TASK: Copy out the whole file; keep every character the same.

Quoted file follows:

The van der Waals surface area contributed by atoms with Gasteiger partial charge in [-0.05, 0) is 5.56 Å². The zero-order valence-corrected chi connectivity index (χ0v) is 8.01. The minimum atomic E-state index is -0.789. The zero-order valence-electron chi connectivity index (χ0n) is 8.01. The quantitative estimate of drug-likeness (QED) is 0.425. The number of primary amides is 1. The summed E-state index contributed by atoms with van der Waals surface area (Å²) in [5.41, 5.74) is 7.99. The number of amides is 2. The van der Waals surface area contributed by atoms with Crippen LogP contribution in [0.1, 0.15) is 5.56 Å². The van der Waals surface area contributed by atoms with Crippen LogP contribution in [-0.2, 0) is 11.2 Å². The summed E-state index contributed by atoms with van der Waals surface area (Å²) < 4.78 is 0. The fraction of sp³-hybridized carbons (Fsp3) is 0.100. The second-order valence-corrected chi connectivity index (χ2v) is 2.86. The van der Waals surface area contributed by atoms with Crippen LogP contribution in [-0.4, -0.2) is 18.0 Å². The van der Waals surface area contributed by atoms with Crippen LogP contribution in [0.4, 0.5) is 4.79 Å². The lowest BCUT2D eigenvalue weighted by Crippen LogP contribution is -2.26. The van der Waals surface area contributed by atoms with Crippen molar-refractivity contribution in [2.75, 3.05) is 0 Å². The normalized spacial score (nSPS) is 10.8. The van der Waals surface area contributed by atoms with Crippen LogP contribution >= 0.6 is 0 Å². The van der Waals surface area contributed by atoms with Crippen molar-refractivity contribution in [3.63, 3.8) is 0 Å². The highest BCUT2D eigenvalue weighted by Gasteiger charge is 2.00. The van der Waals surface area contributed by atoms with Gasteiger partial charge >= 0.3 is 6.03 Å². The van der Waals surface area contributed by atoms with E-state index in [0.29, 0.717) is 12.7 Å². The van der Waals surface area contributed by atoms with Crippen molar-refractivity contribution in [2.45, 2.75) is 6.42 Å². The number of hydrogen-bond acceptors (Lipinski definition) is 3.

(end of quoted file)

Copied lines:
The van der Waals surface area contributed by atoms with Gasteiger partial charge in [-0.05, 0) is 5.56 Å². The zero-order valence-corrected chi connectivity index (χ0v) is 8.01. The minimum atomic E-state index is -0.789. The zero-order valence-electron chi connectivity index (χ0n) is 8.01. The quantitative estimate of drug-likeness (QED) is 0.425. The number of primary amides is 1. The summed E-state index contributed by atoms with van der Waals surface area (Å²) in [5.41, 5.74) is 7.99. The number of amides is 2. The van der Waals surface area contributed by atoms with Crippen LogP contribution in [0.1, 0.15) is 5.56 Å². The van der Waals surface area contributed by atoms with Crippen LogP contribution in [-0.2, 0) is 11.2 Å². The summed E-state index contributed by atoms with van der Waals surface area (Å²) < 4.78 is 0. The fraction of sp³-hybridized carbons (Fsp3) is 0.100. The second-order valence-corrected chi connectivity index (χ2v) is 2.86. The van der Waals surface area contributed by atoms with Crippen LogP contribution in [-0.4, -0.2) is 18.0 Å². The van der Waals surface area contributed by atoms with Crippen LogP contribution in [0.4, 0.5) is 4.79 Å². The lowest BCUT2D eigenvalue weighted by Crippen LogP contribution is -2.26. The van der Waals surface area contributed by atoms with Crippen molar-refractivity contribution in [2.75, 3.05) is 0 Å². The normalized spacial score (nSPS) is 10.8. The van der Waals surface area contributed by atoms with Crippen LogP contribution >= 0.6 is 0 Å². The van der Waals surface area contributed by atoms with Crippen molar-refractivity contribution in [3.63, 3.8) is 0 Å². The highest BCUT2D eigenvalue weighted by Gasteiger charge is 2.00. The van der Waals surface area contributed by atoms with Gasteiger partial charge >= 0.3 is 6.03 Å². The van der Waals surface area contributed by atoms with E-state index in [0.29, 0.717) is 12.7 Å². The van der Waals surface area contributed by atoms with Crippen molar-refractivity contribution in [2.45, 2.75) is 6.42 Å². The number of hydrogen-bond acceptors (Lipinski definition) is 3.